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drying winter food for rabbits

Provide a well rounded diet without commercial feed, including discussions of the methods and merits of growing fodder.
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drying winter food for rabbits

Post Number:#1  Unread postby Rainey » Mon Jun 19, 2017 10:45 am


I've been meaning to post this since we bundled and hung willow to dry in the loft the first days of June. Last week we got out hay in and Joanna has been cutting and drying stinging nettle, burdock, and brambles. (Sorry, Maggie, I don't have time to look up the Latin names for each of those--hope none are confusing) So glad to have that large loft to store the hay and dry the other plants--and the rabbit space is just beneath it. It seems hard to get everything in when it is in prime condition because it's the same time we're busy with the gardens. This year has been wet which made cutting anything for drying harder--and makes the weeds grow so fast. But I know how much it has helped our winter natural feeding to get a variety of plants harvested this time of year and thought it worth a post on this forum for those just getting started.
Would be interested to hear what others are drying--or growing and feeding now.
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about a third of our hay for rabbits and goats
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IMG_0231.jpg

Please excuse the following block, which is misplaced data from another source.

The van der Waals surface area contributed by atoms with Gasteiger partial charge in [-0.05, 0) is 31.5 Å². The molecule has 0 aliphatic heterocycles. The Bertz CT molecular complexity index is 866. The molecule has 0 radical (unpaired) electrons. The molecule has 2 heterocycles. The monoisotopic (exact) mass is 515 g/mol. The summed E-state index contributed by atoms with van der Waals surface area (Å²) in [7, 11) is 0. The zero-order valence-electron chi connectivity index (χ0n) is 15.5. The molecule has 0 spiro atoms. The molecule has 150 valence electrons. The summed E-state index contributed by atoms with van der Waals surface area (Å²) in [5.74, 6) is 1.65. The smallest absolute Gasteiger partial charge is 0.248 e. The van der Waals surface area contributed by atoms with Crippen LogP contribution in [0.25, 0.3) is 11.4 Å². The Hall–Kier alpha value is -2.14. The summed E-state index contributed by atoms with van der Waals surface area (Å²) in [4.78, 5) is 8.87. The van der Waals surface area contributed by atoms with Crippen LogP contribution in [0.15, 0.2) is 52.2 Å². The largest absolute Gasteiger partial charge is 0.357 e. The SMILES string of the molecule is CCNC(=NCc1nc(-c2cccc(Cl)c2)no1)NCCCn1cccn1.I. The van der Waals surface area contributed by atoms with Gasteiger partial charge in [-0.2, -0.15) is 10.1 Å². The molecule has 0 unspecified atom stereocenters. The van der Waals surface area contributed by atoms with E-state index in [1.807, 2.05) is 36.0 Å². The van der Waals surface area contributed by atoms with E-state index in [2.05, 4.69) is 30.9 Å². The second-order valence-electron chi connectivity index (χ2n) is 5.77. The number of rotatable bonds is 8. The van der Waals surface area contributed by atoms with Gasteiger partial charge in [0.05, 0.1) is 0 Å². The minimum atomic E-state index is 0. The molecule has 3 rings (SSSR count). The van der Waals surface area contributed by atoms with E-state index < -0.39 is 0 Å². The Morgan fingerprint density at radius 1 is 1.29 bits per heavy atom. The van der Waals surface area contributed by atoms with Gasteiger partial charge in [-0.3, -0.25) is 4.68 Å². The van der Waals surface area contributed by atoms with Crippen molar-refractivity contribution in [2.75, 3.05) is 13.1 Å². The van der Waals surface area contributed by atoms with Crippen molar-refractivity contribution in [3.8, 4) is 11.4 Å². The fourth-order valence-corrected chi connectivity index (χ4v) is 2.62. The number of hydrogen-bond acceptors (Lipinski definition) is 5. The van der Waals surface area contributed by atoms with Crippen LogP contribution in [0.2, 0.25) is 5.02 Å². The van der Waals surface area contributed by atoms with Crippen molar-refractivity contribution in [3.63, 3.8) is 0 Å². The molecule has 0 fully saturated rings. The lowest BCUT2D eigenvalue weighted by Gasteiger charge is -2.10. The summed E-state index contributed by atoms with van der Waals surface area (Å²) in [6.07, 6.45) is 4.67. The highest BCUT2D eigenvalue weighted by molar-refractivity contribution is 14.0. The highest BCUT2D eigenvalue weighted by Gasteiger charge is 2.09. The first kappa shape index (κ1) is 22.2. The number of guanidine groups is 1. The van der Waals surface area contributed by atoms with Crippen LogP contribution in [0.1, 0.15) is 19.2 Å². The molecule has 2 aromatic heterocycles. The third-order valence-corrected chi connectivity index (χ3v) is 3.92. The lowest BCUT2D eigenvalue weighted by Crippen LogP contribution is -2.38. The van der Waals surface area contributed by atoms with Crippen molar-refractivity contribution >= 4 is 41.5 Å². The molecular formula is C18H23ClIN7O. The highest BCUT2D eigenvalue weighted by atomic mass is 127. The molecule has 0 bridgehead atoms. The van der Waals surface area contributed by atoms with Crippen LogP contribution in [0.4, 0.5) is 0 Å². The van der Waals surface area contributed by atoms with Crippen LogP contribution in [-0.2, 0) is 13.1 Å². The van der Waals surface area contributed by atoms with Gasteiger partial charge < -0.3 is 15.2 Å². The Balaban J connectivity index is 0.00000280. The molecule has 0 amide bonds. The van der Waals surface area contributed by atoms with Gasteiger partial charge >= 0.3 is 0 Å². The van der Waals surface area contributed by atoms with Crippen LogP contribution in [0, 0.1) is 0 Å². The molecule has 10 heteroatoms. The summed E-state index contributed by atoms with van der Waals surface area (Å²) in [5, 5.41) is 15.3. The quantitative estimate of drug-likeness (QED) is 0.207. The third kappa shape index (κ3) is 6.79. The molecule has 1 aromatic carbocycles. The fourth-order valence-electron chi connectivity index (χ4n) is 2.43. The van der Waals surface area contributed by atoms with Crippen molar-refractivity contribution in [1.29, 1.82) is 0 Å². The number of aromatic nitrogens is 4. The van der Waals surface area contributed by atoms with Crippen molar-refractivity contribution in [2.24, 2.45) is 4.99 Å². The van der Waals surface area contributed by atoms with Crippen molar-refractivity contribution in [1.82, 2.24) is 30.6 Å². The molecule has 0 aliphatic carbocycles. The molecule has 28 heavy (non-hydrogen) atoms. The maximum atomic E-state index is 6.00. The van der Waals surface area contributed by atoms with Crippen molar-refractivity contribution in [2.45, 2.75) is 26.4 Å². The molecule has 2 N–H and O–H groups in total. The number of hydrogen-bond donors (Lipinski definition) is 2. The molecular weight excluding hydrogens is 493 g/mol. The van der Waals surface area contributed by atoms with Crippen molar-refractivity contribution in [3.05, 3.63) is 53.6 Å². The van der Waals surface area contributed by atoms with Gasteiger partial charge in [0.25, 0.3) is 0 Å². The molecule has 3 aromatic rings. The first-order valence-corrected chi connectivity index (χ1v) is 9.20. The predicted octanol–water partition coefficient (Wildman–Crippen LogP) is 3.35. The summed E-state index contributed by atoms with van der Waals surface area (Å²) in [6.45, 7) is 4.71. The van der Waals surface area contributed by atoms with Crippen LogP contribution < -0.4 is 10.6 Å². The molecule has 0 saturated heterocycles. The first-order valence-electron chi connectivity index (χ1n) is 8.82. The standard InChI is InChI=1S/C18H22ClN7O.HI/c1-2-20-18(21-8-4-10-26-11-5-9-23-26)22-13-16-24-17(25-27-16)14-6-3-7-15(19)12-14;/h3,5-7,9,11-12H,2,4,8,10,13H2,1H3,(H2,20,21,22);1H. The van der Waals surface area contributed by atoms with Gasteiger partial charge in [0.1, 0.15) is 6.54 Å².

about a tenth of the willow harvest hung in our loft
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Re: drying winter food for rabbits

Post Number:#2  Unread postby MaggieJ » Mon Jun 19, 2017 1:28 pm


You're doing a great job, Rainey! Your hay and willow bunches look wonderful and your storage area and methods are super.

I know I harp on :soap: about using the Latin names for identification but I don't expect people to use them in every post about plants, especially ones that have been discussed often. I'm not that fanatical. :oops: People can ask for clarification if they need it.

Reminder that large mesh bags and old cotton pillowcases also work well for drying greens that cannot be bunched. I've stored dried greens in bushel baskets too and even in a "hammock" made of an old bed sheet with knots in the corners so they could be zip-tied to nails in the wall of our shed.

I found that sow thistles and prickly lettuce can also be harvested later in the season when they are tall enough to bunch. The quality may not be quite so high, but still quite acceptable. All the wonderful weeds seem to thrive when ground is turned over for the first time in years. If you plow an area of less-desirable land one year, you'll be amazed at the wonderful weeds you can harvest there the next.

It is difficult to get time to dry greens in quantity for winter feeding with so much other work needing to be done at the same time, but won't you and your rabbits be glad of it when there's two feet of snow on the ground!
Last edited by MaggieJ on Mon Jun 19, 2017 1:28 pm, edited 1 time in total.
Reason: typo

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Re: drying winter food for rabbits

Post Number:#3  Unread postby Rainey » Mon Jun 19, 2017 5:12 pm


MaggieJ wrote:You're doing a great job, Rainey! Your hay and willow bunches look wonderful and your storage area and methods are super.
I know I harp on :soap: about using the Latin names for identification but I don't expect people to use them in every post about plants, especially ones that have been discussed often. I'm not that fanatical. :oops: People can ask for clarification if they need it.


I wasn't complaining about your reminders--just acknowledging that I didn't include the latin names. I agree with you that they are important but it's so easy to assume that the plants I'm mentioning are common, familiar, known. Glad you're there with those reminders and appreciate all your help when we were getting started.

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